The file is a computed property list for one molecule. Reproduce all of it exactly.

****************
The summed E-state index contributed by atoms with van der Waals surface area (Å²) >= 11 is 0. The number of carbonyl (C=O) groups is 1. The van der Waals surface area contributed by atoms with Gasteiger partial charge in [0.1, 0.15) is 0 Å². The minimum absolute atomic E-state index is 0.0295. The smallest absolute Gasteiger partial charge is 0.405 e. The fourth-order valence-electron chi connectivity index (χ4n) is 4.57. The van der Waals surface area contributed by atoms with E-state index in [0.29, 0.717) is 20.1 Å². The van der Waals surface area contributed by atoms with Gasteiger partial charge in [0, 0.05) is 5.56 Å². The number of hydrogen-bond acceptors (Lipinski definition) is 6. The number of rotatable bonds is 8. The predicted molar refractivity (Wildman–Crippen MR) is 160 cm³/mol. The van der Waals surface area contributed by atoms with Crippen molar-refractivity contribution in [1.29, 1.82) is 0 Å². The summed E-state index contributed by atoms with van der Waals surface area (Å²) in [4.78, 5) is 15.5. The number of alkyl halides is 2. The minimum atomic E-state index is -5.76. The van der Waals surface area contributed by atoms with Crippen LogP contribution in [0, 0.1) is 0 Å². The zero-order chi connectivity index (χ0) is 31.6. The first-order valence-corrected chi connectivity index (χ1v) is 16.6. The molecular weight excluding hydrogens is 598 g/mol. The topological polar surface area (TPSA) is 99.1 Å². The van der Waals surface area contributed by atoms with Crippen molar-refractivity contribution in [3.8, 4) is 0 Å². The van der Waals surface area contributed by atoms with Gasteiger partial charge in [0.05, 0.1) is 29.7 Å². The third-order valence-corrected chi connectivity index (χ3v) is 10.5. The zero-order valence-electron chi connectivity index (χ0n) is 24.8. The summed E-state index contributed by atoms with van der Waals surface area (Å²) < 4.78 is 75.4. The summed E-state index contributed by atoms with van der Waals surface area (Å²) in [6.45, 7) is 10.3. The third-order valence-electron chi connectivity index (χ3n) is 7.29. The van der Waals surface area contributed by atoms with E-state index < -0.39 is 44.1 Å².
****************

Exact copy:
The summed E-state index contributed by atoms with van der Waals surface area (Å²) >= 11 is 0. The number of carbonyl (C=O) groups is 1. The van der Waals surface area contributed by atoms with Gasteiger partial charge in [0.1, 0.15) is 0 Å². The minimum absolute atomic E-state index is 0.0295. The smallest absolute Gasteiger partial charge is 0.405 e. The fourth-order valence-electron chi connectivity index (χ4n) is 4.57. The van der Waals surface area contributed by atoms with E-state index in [0.29, 0.717) is 20.1 Å². The van der Waals surface area contributed by atoms with Gasteiger partial charge in [0, 0.05) is 5.56 Å². The number of hydrogen-bond acceptors (Lipinski definition) is 6. The number of rotatable bonds is 8. The predicted molar refractivity (Wildman–Crippen MR) is 160 cm³/mol. The van der Waals surface area contributed by atoms with Crippen molar-refractivity contribution in [1.29, 1.82) is 0 Å². The summed E-state index contributed by atoms with van der Waals surface area (Å²) in [4.78, 5) is 15.5. The number of alkyl halides is 2. The minimum atomic E-state index is -5.76. The van der Waals surface area contributed by atoms with Crippen LogP contribution in [0, 0.1) is 0 Å². The zero-order chi connectivity index (χ0) is 31.6. The first-order valence-corrected chi connectivity index (χ1v) is 16.6. The molecular weight excluding hydrogens is 598 g/mol. The topological polar surface area (TPSA) is 99.1 Å². The van der Waals surface area contributed by atoms with Crippen molar-refractivity contribution in [3.8, 4) is 0 Å². The van der Waals surface area contributed by atoms with Gasteiger partial charge in [0.05, 0.1) is 29.7 Å². The third-order valence-corrected chi connectivity index (χ3v) is 10.5. The zero-order valence-electron chi connectivity index (χ0n) is 24.8. The summed E-state index contributed by atoms with van der Waals surface area (Å²) < 4.78 is 75.4. The summed E-state index contributed by atoms with van der Waals surface area (Å²) in [6.45, 7) is 10.3. The third-order valence-electron chi connectivity index (χ3n) is 7.29. The van der Waals surface area contributed by atoms with E-state index < -0.39 is 44.1 Å².